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10 Hidden Scottish Single Malt Whisky Gems

Updated: Mar 5


Where's Waldo hidden whisky single malt gems

Image by The Whisky Ardvark


With more than 130 distilleries in Scotland, choosing your next whisky adventure can be daunting. While everyone knows about the classics like Glenfiddich, Glenmorangie, and Macallan, there are many lesser-known single malts that are worth exploring. We have handpicked 10 such hidden gems that you might want to try out, and who knows, you might even discover your new favourite.


We have come across many lists that claim to recommend "hidden great whiskies" but to our surprise, they often feature well-known brands. There's nothing wrong with that, but if they are supposed to be hidden, they shouldn't be in plain sight. Therefore, we have created our list, which offers a fresh perspective.


Our team has several years of experience in high-end whisky retail shops, and the hidden gems that we have picked are based on our personal experience of tasting and recommending great drams to our customers. Many of our customers have returned to us for more of these lesser-known whiskies.


So, let's take a look at our list.



 

1. Dailuaine


This exceptional Speyside distillery remains hidden from the public for good reason. It has only been bottled by independent bottlers and its owner, Diageo, as part of their Flora & Fauna series. Although Diageo has done a couple of limited releases, the 16-year-old Dailuaine has been a consistent favourite among the releases.


Dailuaine distillery 16 year old single malt flora and fauna

Image by The Whisky Ardvark


Diageo's Flora & Fauna series is a great way to sample whiskies from their lesser-known distilleries, which are usually used for blending. The Dailuaine single malt is one of the highlights of the series, thanks to its sherry cask ageing that gives it a rich flavour profile with notes of dark chocolate and dried fruits. A truly delightful experience!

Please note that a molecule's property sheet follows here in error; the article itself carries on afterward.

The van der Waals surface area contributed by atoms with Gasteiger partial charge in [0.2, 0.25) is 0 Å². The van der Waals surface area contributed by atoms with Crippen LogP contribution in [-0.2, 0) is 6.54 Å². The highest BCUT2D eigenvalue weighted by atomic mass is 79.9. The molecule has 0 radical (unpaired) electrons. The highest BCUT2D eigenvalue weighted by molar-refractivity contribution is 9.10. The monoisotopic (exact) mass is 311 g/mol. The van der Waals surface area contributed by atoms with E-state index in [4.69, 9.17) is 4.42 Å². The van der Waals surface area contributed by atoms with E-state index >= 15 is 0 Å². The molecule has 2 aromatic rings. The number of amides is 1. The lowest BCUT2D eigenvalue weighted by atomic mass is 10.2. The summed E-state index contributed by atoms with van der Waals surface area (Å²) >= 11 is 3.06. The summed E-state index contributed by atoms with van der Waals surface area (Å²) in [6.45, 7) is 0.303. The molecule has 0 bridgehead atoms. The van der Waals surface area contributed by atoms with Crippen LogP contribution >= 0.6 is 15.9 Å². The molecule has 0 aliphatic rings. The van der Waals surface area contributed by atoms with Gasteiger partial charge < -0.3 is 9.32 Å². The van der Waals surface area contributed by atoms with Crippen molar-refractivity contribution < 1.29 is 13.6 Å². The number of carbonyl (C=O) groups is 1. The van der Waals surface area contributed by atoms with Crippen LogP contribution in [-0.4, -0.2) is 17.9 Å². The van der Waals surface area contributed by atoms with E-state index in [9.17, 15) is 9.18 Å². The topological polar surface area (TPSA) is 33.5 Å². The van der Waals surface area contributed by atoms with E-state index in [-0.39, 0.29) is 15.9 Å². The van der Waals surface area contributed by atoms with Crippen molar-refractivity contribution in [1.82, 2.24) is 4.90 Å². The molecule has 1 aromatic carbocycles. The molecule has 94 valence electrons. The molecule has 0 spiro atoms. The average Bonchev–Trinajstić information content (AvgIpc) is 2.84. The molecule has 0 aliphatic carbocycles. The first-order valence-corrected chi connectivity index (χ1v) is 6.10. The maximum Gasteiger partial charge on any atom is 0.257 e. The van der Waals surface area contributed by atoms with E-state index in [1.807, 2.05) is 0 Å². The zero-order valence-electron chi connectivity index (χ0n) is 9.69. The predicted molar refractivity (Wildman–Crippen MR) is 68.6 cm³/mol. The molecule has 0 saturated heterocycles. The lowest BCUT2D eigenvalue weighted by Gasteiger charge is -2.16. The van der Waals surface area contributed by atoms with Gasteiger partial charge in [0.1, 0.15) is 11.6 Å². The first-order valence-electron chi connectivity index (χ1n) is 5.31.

2. Blair Athol


Blair Athol is a whisky bottling from the Flora & Fauna series that is definitely worth trying. While some limited releases are available from independent bottlers, the Blair Athol 12-year-old is a good starting point. This whisky has a rich malt flavour, sherry cask influence, and hints of biscuits and dried apricot. If you're a fan of this style of whisky, Blair Athol is definitely a great choice for you.


Blair Athol single malt whisky distillery

Image by The Whisky Ardvark



 

3. Kilchoman


Kilchoman, established in 2005, is the eighth distillery in Islay, and the first to remain operational since 1881. They specialize in producing excellent peated whiskies, which are typically around seven years old. Kilchoman is often credited with reviving the popularity of young peated whiskies. The Wills family, who are friendly and welcoming, own and founded the distillery and have no plans of leaving anytime soon. They are also planning to build a rum distillery in Barbados in the near future.


Kilchoman single malt whisky distillery

Image by Kilchoman/ The Whisky Ardvark


We have enjoyed Machir Bay's malt, smoke, fudge, and vanilla notes for years. It's a winner.



 

4. Ballechin


Edradour, which used to be the smallest distillery in Scotland, is famous for its whisky that is aged in sherry casks and not peated. However, many people are unaware that the distillery also produces a heavily peated variation of its whisky called Ballechin. Ballechin is made using sweet Highland peat and is an excellent option for those who enjoy smoky whiskies and want to explore new flavours.


Edradour single malt whisky distillery

Image by Moulin Hotel


The Ballechin 10-year-old whisky has gained a reputation for its rounded character, which includes notes of green apples, smoke, and figs.



 

5. Inchmoan


Loch Lomond, a rising star in the world of Scottish whisky, has significantly improved its game in the past few years. The distillery's unique approach to making different types of whiskies under one roof has resulted in the introduction of four distinct whiskies to the market: Loch Lomond, which is malty and rich; Loch Lomond Single Grain, which is lighter and fruitier; Inchmurrin, which is biscuity; and Inchmoan, their heavily peated Highland malt. Although we were inclined towards picking Inchmurrin, given our preference for peated whiskies, we ultimately decided to go with Inchmoan.


Loch Lomond whisky distillery

Image by whisky.com/ The Whisky Ardvark



 

6. Imperial


The Imperial distillery was located in a compound which was acquired by Pernod Ricard in 2005. In 2013, the decision was made to demolish the distillery and make way for a new one called Dalmunach. The new distillery was opened in 2015.